New grant supports research in solar energy
ABOVE: Ujjwal Das, an associate scientist at the University of Delaware’s Institute of Energy Conversion, examines a silicon wafer after a thin layer of sulfur – less than 5 nanometers thick – was deposited on the surface. In the background, doctoral students Robert Theisen and Isaac Lam watch a silicon wafer emerge from the atmospheric pressure vapor treatment reactor, where it was treated with hydrogen sulfide and hydrogen selenide gases. The reactor was developed at IEC. | Photos by Kathy F. Atkinson
UD’s Ujjwal Das and collaborators work to improve photovoltage technology
The University of Delaware has a distinctive muscle in this effort in its Institute of Energy Conversion (IEC), the oldest continuously operating solar research site in the world. IEC has experts in thin-film and crystalline silicon photovoltaic science under its roof. The ideas that emerge when those experts interact can prompt new experiments, new possibilities and new solutions.
Research scientist Ujjwal Das is one of IEC’s experts, specializing in addressing defects on the surface of silicon, defects that–if unaddressed–reduce voltage and current in silicon solar cells, the most familiar kind of solar technology for most consumers and the most frequently installed type of solar system in residential settings.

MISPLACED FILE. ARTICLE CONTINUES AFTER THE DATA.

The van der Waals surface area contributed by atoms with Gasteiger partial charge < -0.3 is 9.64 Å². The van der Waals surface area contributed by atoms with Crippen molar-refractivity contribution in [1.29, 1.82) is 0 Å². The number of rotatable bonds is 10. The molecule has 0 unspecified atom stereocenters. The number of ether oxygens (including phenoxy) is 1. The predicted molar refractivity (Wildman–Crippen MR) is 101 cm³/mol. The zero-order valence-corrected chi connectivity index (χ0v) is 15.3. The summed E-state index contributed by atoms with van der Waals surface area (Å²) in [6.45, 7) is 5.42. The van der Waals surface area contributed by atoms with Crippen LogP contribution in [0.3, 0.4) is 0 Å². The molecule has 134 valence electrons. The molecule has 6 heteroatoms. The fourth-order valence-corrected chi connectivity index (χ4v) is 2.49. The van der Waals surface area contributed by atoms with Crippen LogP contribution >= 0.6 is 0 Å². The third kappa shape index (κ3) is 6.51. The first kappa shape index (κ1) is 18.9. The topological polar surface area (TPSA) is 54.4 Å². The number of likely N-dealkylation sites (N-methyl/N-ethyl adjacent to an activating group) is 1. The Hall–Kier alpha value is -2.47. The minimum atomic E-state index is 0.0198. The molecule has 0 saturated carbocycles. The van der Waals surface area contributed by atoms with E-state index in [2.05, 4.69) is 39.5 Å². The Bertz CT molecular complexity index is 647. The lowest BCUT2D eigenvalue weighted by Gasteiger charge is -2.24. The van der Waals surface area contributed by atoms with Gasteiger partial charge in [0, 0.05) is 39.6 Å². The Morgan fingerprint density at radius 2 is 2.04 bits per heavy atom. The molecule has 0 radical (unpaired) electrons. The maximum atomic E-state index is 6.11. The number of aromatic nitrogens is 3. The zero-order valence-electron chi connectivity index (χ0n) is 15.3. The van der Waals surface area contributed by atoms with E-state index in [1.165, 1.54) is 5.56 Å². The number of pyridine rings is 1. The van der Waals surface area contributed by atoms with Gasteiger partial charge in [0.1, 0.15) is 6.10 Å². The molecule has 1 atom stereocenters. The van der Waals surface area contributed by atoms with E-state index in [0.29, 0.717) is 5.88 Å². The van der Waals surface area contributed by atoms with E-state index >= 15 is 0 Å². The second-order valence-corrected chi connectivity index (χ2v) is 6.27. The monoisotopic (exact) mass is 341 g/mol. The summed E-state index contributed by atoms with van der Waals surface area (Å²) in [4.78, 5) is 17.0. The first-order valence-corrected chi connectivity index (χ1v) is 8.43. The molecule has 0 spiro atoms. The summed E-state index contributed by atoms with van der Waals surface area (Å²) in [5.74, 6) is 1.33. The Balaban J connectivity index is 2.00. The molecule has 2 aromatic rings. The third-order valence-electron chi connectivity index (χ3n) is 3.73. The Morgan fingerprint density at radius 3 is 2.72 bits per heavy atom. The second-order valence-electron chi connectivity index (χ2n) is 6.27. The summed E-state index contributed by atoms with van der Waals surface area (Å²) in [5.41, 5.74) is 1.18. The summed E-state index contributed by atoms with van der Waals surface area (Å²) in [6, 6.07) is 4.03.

Now, Das and collaborators at Georgia Tech and the University of Nevada, Las Vegas, have won an $800,000 grant from the U.S. Department of Energy for a new approach to improving the efficiency of silicon solar cells in ways easily adapted for standard manufacturing processes.
Specifically, Das and collaborators are focused on improving the efficiency of Passivated Emitter Rear Cells (PERC cells, for short), which are silicon solar cells designed with special materials and varying textures on the rear side of the cell to improve efficiency. The word “passivation” describes the result of treatments that reduce recombination, a phenomenon that bumps electrons from their electricity-generation mode and into a lower level of activity, gouging cell performance.
Das will focus on surface passivation. UNLV’s specialty is characterizing the materials to understand how the passivation is happening. And Georgia Tech will integrate the materials into the actual cell.
PERC cells are a fast-growing sector of solar technology, especially because of a recent approach that uses aluminum oxide as the passivating material. Aluminum oxide is abundant and relatively cheap, but has not produced enough voltage, Das said. In addition, it only works well on one side of the cell.
Das and his collaborators have demonstrated a new approach – using the previously untested elements sulfur and selenium – that appears to work better. They don’t know why or how yet. The new grant will support that study and further development of the technology.